Brazilian GDP at pre-crisis levels?

. Nov 21, 2019
Brazilian GDP at pre-crisis levels? Gastronomic center in São Paulo. Photo: Robert Napiorkowski/Shutterstock

Good morning! We’re covering the positive (yet timid) signs of economic recovery in Brazil (GDP numbers). And a bill which would send Lula back to prison progresses in Congress. (This newsletter is for platinum subscribers only. Become one now!)

Brazilian GDP at pre-crisis levels? 

With lower interest rates,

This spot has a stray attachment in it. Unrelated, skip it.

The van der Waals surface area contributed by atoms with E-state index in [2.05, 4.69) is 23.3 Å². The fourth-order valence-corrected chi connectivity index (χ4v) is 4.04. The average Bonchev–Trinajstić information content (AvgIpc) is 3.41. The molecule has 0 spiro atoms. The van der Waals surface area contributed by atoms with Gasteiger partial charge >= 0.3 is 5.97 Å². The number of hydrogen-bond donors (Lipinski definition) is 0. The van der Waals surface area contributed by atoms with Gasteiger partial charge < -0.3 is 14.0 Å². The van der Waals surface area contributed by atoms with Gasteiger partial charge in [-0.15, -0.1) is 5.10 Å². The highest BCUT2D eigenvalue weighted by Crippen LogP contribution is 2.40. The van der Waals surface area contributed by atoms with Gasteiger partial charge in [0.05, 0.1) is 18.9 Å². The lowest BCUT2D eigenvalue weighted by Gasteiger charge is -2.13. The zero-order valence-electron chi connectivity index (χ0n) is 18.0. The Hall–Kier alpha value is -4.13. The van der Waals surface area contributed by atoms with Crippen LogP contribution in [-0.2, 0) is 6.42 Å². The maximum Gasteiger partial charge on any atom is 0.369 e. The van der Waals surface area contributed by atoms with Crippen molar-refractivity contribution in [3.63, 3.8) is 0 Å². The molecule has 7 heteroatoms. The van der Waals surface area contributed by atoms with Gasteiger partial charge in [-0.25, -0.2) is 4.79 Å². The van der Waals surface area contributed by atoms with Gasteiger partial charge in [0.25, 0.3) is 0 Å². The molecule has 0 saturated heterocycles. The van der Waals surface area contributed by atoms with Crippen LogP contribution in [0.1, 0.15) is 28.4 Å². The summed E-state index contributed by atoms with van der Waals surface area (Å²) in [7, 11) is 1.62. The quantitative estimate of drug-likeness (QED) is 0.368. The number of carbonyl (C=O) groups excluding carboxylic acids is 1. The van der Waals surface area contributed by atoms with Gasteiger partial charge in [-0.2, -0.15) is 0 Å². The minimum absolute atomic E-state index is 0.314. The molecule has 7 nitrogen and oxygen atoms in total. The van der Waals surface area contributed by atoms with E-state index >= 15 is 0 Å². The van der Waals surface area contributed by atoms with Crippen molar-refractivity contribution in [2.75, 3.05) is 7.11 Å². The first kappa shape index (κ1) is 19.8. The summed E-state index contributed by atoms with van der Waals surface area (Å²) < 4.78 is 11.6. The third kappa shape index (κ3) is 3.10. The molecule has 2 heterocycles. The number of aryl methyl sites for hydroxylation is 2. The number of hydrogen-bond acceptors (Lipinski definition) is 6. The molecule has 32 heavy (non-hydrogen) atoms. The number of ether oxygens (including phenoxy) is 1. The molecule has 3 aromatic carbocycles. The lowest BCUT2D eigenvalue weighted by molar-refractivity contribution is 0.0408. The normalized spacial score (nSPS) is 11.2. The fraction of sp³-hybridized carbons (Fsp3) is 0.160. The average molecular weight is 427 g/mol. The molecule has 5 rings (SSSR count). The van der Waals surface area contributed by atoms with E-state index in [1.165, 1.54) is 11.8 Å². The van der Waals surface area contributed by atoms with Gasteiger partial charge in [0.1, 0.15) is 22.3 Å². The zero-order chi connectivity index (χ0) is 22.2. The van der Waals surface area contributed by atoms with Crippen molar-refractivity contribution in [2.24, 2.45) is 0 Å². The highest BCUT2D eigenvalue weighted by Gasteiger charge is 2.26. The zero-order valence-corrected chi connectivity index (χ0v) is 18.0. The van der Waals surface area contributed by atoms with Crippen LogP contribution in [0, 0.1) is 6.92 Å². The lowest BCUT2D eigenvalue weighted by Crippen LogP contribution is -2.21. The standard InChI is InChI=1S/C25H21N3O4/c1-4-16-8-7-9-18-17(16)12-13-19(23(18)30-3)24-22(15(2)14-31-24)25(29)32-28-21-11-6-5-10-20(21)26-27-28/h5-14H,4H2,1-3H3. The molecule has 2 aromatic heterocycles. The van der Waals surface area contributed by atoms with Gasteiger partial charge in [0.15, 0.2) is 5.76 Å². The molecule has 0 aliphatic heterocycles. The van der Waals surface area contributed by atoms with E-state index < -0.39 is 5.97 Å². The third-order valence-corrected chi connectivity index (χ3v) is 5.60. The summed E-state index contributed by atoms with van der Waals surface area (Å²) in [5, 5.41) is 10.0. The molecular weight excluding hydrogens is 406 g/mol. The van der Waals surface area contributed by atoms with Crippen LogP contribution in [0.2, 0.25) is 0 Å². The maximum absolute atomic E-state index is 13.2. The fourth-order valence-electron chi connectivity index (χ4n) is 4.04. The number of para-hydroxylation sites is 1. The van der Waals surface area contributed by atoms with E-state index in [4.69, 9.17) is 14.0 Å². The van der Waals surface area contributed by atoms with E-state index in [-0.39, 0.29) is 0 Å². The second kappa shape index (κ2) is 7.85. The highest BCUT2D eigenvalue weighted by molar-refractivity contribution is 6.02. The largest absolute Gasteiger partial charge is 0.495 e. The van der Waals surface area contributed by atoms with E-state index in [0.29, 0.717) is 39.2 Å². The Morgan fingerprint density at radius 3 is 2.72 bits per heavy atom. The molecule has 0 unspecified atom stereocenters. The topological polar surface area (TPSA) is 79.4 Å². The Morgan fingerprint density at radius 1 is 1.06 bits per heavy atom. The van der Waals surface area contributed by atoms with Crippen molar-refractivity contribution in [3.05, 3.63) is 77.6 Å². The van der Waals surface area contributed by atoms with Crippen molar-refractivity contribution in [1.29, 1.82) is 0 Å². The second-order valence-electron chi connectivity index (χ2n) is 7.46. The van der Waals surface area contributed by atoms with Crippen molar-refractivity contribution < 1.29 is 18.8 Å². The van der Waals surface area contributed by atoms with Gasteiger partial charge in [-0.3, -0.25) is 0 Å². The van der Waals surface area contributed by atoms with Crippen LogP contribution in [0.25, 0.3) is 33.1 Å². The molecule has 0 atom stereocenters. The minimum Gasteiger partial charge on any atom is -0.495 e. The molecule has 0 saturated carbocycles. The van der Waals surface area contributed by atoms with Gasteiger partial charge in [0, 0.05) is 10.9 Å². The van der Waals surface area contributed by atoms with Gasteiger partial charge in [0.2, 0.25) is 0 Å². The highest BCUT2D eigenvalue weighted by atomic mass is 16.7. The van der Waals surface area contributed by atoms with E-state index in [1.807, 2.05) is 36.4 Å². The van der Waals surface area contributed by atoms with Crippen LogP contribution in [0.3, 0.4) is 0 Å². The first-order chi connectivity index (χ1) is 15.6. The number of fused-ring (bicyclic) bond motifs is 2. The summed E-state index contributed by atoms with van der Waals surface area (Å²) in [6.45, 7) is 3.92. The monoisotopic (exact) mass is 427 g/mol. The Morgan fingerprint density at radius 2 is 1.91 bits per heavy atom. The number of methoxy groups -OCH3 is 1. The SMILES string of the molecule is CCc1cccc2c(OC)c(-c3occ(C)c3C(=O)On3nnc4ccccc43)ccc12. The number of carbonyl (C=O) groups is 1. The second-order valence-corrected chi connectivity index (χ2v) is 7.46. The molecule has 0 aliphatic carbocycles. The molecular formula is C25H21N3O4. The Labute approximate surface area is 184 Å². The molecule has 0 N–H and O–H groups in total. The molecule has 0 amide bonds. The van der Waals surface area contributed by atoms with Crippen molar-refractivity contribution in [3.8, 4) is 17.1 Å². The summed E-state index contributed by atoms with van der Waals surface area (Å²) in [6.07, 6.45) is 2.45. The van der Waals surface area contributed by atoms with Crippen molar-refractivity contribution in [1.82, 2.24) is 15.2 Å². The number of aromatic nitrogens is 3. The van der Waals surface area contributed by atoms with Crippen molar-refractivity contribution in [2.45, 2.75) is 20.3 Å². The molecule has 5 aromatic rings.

Brazilians are having access to more credit and are beginning to consume more. Researchers at think tank <a href="">Fundação Getulio Vargas</a> estimate a 2-percent growth in family consumption this year. With benchmark interest rates expected to get even lower, predictions are better still for 2020, with consumption tipped to reach 2014 levels, before Brazil fell into recession.</p> <p><strong>Why it matters.</strong> Family consumption accounts for two-thirds of Brazil&#8217;s GDP.</p> <div class="flourish-embed" data-src="visualisation/966362"></div><script src=""></script> <p><strong>GDP growth not widespread.</strong> Retail and services are sectors that have observed substantial improvements in 2019. The labor-intensive construction sector is also showing signs of a recovery, albeit a slow one. However, things remain bleak for Brazil&#8217;s industry—which continues to shrink and hemorrhage jobs.</p> <p><strong>Red flags.</strong> More access to credit in a still-sluggish economy could further bury Brazilians into debt. The country currently has 63 million debtors—and the extension of the gig economy offers little cushion for many workers.</p> <p>As a bid to limit this issue, the Central Bank and National Federation of Banks will sign a memorandum of understanding today pledging to develop financial education actions—having debt renegotiation as its core point. Central Bank chairman Roberto Campos Neto wants bank branches to extend their opening hours so that as many people as possible will be able to renegotiate their debts before the holiday season—the main occasion for retailers.</p> <div class="flourish-embed" data-src="visualisation/778354"></div><script src=""></script> <hr class="wp-block-separator"/> <h2>Income inequality stops the rot</h2> <p>After four years of the income disparity between the rich and the poor progressively getting bigger and bigger, Brazil&#8217;s work income inequality is seeing a slow descending trend after peaking in Q1 2019. Since Brazil fell into its longest-lasting economic crisis on record, Brazilians in almost every social group lost purchasing power—with the base of the financial pyramid suffering the most.</p> <div class="flourish-embed" data-src="visualisation/966632"></div><script src=""></script> <p><strong>Why it matters.</strong> The commodities boom allowed Brazil to reduce extreme poverty levels through cash transfer programs. But 11 straight quarters of negative GDP growth pushed 6.2 million Brazilians below the poverty line.</p> <p><strong>Social unrest.</strong> Inequality, a major issue in Latin America, has been singled out as the leading reason for massive protests across the region—<a href="">especially in Chile</a>. Despite posting the best overall economic indicators for a Latin American nation, Chile is a deeply unequal society, with income concentration being higher than in Brazil, according to some experts, and the country having a lack of social protections.</p> <p><strong>Jobs, jobs, jobs. </strong>According to researcher Daniel Duque, responsible for the finding, the trend is explained by the gradual improvement of unemployment rates. When lower-income populations are able to re-enter the job market, inequality levels go down—even if it is only a slight decrease.</p> <hr class="wp-block-separator"/> <h2>House moves on bill that could send Lula back to prison</h2> <p>Yesterday, the lower house&#8217;s Constitution and Justice Committee approved—in a 50–12 vote—a bill that would allow prison sentences to be enforced before the exhaustion of all appeal routes. </p> <p><strong>Why it matters.</strong> Just weeks ago, the <a href="">Supreme Court ruled</a> that the &#8220;presumption of innocence&#8221; is a principle protected by the Constitution—and that prison sentences can only be enforced after a final and unappealable penal sentence.</p> <p><strong>Loophole.</strong> To avoid their proposal being struck down by Supreme Court justices, lawmakers have tried to find a loophole: changing the path criminal cases follow, eliminating some appeal options, and establishing the definition of a &#8220;final and unappealable penal sentence&#8221; as earlier in the process than today&#8217;s rules. Many members of Congress and legal scholars alike support the change, as superior courts don&#8217;t hold trials on the merit of cases—only on how the legal process was conducted.</p> <p>But that viewpoint is far from a consensus, and the matter will certainly end up in the Supreme Court—which often comes up with surprising verdicts.</p> <p><strong>Meanwhile.</strong> The Senate is simultaneously analyzing another bill that would alter Brazil&#8217;s penal code, allowing prison sentences to be enforced after a first failed appeal.</p> <hr class="wp-block-separator"/> <h2>What else you need to know today</h2> <p><strong>Pinochet.</strong> After a request from a member of the far-right Social Liberal Party (which President Jair Bolsonaro has just left), the São Paulo State Congress scheduled a special ceremony for December 10 (Human Rights Day, of all days) to celebrate the life of former Chilean dictator Augusto Pinochet—mentioned on the official schedule only as Augusto P. Ugarte. After the backlash, Speaker Cauê Macris canceled the event.&nbsp;</p> <p><strong>Food.</strong> The Supreme Court has annulled a Brasília state law forcing supermarkets to donate food products reaching their expiry dates to local charities. The justices considered that the law is unconstitutional, and infringed on the principle of free initiative.</p> <p><strong>Trade.</strong> After meeting with U.S. Secretary of Agriculture Sonny Perdue, Brazil&#8217;s Agriculture Minister Tereza Cristina said she is still waiting for Washington to lift a ban on Brazilian in natura beef—a process which is in its &#8220;final stage.&#8221; In June, the Brazilian government sent a report to prove the country is in compliance with U.S. sanitary rules. While Brazilian beef wouldn&#8217;t have a big footprint in the U.S., being accepted by one of the strictest food regulation agencies in the world would be a major boost.</p> <p><strong>Pesticides.</strong> A Federal Court in the state of Ceará suspended the licenses of 63 pesticides cleared by the federal government on September 17. The judge mentioned the substances&#8217; &#8220;high toxicity levels and risk&#8221; to food consumers. Since 2015, an increasing number of pesticides have been cleared in Brazil—a trend that has sharpened under President Jair Bolsonaro. In 2019, 325 substances have been approved; 25 percent of these pesticides are forbidden for use in the European Union.